This is a critical point—and again, I spell it out more rigorously in my earlier article discussing Mises—so I want to emphasize it here at the end of this section: If the government raises $1 trillion by explicitly taxing the public, then the public is $1 trillion poorer (in financial terms). On the other hand, if the government only taxes (say) $100 billion and raises the other $900 billion by floating new bonds, then the public is only $100 billion poorer (in financial terms). Yes, it is true that the public still handed over $1 trillion in money to the government with which it will buy tanks, fighter jets, bombs, etc., but in the second avenue the people who handed over the $900 billion portion of it, received in exchange IOUs from the Treasury that have a current market value of $900 billion.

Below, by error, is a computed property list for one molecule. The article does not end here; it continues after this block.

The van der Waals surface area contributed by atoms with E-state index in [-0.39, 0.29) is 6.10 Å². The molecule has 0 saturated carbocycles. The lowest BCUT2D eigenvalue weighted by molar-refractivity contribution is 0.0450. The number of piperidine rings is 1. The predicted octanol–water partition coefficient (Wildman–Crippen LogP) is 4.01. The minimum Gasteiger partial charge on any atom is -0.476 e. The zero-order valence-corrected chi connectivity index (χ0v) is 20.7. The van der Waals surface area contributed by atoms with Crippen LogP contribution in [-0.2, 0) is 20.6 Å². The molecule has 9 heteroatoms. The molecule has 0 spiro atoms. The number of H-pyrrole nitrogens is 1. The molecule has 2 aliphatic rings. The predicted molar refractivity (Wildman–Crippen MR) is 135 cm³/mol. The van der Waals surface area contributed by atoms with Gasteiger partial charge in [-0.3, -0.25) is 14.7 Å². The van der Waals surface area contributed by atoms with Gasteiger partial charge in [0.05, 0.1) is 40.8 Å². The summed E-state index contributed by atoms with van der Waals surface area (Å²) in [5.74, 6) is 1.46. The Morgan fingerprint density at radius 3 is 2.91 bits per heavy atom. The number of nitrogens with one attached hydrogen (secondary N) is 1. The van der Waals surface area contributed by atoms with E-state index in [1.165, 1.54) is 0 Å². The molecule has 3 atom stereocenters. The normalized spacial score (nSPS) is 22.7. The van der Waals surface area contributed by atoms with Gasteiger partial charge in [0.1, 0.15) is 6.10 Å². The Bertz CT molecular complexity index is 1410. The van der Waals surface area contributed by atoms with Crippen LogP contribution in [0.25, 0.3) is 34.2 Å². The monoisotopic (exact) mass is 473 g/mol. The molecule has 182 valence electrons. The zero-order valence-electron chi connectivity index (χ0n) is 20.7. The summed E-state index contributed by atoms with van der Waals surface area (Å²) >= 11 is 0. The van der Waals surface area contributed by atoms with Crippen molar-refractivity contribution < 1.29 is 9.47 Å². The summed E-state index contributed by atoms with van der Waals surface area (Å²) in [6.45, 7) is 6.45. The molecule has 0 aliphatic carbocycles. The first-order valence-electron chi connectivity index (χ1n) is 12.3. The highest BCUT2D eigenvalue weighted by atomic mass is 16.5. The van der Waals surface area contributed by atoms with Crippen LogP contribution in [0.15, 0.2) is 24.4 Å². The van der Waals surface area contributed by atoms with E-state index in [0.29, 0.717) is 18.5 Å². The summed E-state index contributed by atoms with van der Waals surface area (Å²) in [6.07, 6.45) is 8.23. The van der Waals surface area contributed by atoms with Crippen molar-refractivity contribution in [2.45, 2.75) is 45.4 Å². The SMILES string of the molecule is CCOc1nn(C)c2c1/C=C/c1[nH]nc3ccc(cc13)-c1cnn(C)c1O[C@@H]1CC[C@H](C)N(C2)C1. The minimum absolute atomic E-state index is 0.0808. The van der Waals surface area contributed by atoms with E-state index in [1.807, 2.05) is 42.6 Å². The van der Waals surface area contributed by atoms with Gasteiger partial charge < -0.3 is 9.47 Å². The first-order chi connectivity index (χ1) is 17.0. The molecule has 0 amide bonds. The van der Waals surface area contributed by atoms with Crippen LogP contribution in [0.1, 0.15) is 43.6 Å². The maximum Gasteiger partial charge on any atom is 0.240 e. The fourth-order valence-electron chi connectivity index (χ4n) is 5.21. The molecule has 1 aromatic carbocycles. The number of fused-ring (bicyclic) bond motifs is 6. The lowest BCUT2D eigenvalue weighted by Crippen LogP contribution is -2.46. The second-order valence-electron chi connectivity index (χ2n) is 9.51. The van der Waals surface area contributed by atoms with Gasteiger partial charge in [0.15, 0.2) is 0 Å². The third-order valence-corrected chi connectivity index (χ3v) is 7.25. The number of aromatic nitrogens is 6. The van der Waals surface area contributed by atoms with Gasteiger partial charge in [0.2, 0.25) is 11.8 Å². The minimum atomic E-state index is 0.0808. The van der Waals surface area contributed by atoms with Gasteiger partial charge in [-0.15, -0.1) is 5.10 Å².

In this approach, the US government could spread the pain of the war cost over ten years. In other words, the people would only be taxed $100 billion per year for the decade. The total US debt would be $900 billion higher (than it otherwise would have been) at the end of the first year, $800 billion higher at the end of the second year, $700 billion higher at the end of the third year, and so on. After the tenth year, the federal debt would be back to where it otherwise would have been, had there been no $1 trillion one-shot war expense and corresponding decade of dedicated annual $100 billion surtaxes to pay for it. (We are ignoring interest expenses to keep the math easier.)